COVID-19 Resources

Dear UFF-FSU Member,

Faculty have worked hard to ensure that the unplanned transition to online teaching and remote counseling, research and service this semester has been as smooth as possible. Almost all of us have felt the stress of this new situation and many faculty have additional caregiving duties for spouses, parents, and/or children. Amid changing work environments and attending to students’ new problems, your own needs as faculty may seem to be overlooked. UFF-FSU wants to provide information to help you. We are in this together

We are offering information on the Coronavirus Aid, Relief, and Economic Security Act (CARES), the Family First Coronavirus Response Act (which expands leave options during this crisis) and expanded resources for free trauma counseling and remote teaching.

The CARES Act has multiple provisions that may impact you and our parent union, the National Education Association (NEA). The NEA offers fact sheets on one-time payments, unemployment compensation, and student loans. The Family First Coronavirus Response Act can assist you in accessing additional leave benefits, including if you are ill from the virus yourself or caring for a sick family member or a dependent who is not in school due to closures. The NEA offers more information here.

Many of us are struggling with new stresses and anxieties. Our other parent union, the American Federation of Teachers (AFT), offers a new member benefit for UFF members: free trauma counseling sessions with highly trained therapists. For information about how to access these services, click here. Contact UFF’s main office to get your member number if you don’t have it.

We also want to share three sources of information to assist with teaching:

1) The Chronicle of Higher Education Teaching Newsletter features a weekly roundup about teaching and learning.

2) The Facebook Group “Higher Ed and the Coronavirus”: In this group you can ask reporters questions, tell stories about how your college or university is reacting to the virus, and share practical tips with members.

3) Suggestions on how to proceed after moving course content online from an article in NEA Today.

The UFF-FSU tagline “FSU works because we do!” is apropos to the current pandemic. UFF-FSU is here for you. We’re listening. To contact us, email info.uff.fsu@gmail.com or you can reach us through our website: uff-fsu.org.

In solidarity,

Your colleagues in UFF-FSU

Bargaining Update 7/8/17

The BOT and UFF bargaining teams met on July 5 after a BOT-imposed three-week break in negotiations. The discussion was solely about the Salaries article. As has been the case for several weeks, the unresolved categories are Performance Increases, Departmental Merit Increases, Deans’ Merit Increases, Market Equity Increases, Administrative Discretionary Increases, and the UFF’s proposed Administrative Commensurate Compensation Increases. As has been the case all along, neither team is proposing changes to Promotion Increases or to Sustained Performance Increases.

The session began with a UFF presentation contesting the claims of a BOT PowerPoint presentation at the last session purporting to show that funding for faculty salaries is limited by legislatively-imposed criteria and that FSU faculty are already well-compensated compared to other public institutions.

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UFF-FSU response to the Administration’s claim that funding for faculty salary increases is limited and that FSU salaries are competitive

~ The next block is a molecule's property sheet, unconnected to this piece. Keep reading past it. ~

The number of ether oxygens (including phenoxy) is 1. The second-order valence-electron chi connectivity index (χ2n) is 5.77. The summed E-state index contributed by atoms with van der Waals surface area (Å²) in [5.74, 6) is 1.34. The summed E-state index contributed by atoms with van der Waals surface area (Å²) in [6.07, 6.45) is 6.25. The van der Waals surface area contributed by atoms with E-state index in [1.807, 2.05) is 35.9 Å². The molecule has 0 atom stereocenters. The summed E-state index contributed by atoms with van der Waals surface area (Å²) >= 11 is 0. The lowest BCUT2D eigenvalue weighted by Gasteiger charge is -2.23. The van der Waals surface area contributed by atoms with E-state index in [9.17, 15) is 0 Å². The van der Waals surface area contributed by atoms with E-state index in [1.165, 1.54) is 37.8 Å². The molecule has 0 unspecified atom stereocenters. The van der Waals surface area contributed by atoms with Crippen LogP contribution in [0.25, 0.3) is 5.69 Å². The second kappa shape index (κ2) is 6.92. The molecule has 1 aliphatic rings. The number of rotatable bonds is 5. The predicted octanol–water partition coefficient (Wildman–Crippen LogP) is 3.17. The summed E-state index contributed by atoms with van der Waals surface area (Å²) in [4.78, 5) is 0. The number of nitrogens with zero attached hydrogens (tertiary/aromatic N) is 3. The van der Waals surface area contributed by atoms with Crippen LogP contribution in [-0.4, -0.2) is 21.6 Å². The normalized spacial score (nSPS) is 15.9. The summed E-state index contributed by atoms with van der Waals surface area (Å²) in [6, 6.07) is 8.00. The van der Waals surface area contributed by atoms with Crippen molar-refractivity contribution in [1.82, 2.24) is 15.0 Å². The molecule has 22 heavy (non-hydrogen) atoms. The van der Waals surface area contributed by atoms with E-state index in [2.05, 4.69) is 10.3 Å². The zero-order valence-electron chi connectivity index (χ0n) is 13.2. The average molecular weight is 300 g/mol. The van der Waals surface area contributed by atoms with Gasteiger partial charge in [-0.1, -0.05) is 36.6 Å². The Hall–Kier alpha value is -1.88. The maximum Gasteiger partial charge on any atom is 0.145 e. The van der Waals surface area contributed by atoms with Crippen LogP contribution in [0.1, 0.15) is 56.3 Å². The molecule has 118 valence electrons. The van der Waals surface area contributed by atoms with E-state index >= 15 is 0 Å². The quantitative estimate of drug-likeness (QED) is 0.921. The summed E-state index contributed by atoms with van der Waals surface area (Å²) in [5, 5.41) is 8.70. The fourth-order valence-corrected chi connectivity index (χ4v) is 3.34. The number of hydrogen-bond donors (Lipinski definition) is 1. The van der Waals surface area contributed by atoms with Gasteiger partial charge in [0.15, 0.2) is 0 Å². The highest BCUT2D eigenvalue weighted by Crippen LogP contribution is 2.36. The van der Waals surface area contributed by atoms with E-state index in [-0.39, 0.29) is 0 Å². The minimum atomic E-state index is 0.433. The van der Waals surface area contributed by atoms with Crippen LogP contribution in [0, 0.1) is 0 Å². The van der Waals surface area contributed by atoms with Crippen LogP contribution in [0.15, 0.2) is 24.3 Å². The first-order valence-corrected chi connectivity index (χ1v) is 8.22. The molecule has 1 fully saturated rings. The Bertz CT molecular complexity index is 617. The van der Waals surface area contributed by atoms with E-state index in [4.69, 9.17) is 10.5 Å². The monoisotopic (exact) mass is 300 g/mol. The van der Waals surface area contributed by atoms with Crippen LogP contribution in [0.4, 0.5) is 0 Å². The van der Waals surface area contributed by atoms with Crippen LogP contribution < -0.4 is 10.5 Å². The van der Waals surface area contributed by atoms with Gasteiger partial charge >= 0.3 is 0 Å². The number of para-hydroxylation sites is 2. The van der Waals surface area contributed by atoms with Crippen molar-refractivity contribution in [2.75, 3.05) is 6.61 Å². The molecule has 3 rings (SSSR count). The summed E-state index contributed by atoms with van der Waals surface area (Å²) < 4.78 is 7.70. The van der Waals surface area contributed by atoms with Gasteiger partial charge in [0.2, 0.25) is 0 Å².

The UFF-FSU bargaining team has considered the PowerPoint presentation from June 14’s bargaining session and has concluded that it does not justify the Administration’s claim that faculty salaries need little upward adjusting. The presentation centered on two sets of data, one seeking to show that FSU’s 2017-2018 increase funds are restricted to categories that largely exclude faculty increases and the other seeking to show that FSU faculty are well compensated. We address each in turn.

Regarding the source of funding, on the one hand the UFF does not want to itemize the various pots of money it believes are available for raises, since the UFF role in bargaining entails negotiating the amount—not the source—of raises. But on the other hand, because the PowerPoint presentation sought to bolster the claim that funding for increases was quite limited, we briefly respond with some suggestions about funding sources.

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Bargaining Update 6/23/17

The BOT and UFF bargaining teams met on June 14 to continue negotiation of the Salaries article. The unresolved categories are Performance Increases, Departmental Merit Increases, Deans’ Merit Increases, Market Equity Increases, Administrative Discretionary Increases, and the UFF’s proposed Administrative Commensurate Compensation Increases. (The teams are not proposing changes to Promotion Increases or to Sustained Performance Increases.)

The session began with a BOT presentation purportedly showing that funding for faculty salaries is limited by legislatively-imposed criteria and that FSU faculty are already well-compensated compared to other public institutions. As a result of these restrictions and comparisons, the BOT team explained that their goals and priorities are not faculty compensation but instead are hiring, student retention and graduation, student support, and graduate student funding. The BOT concluded that FSU salaries were “competitive” and that they were “comfortable with faculty salaries.”

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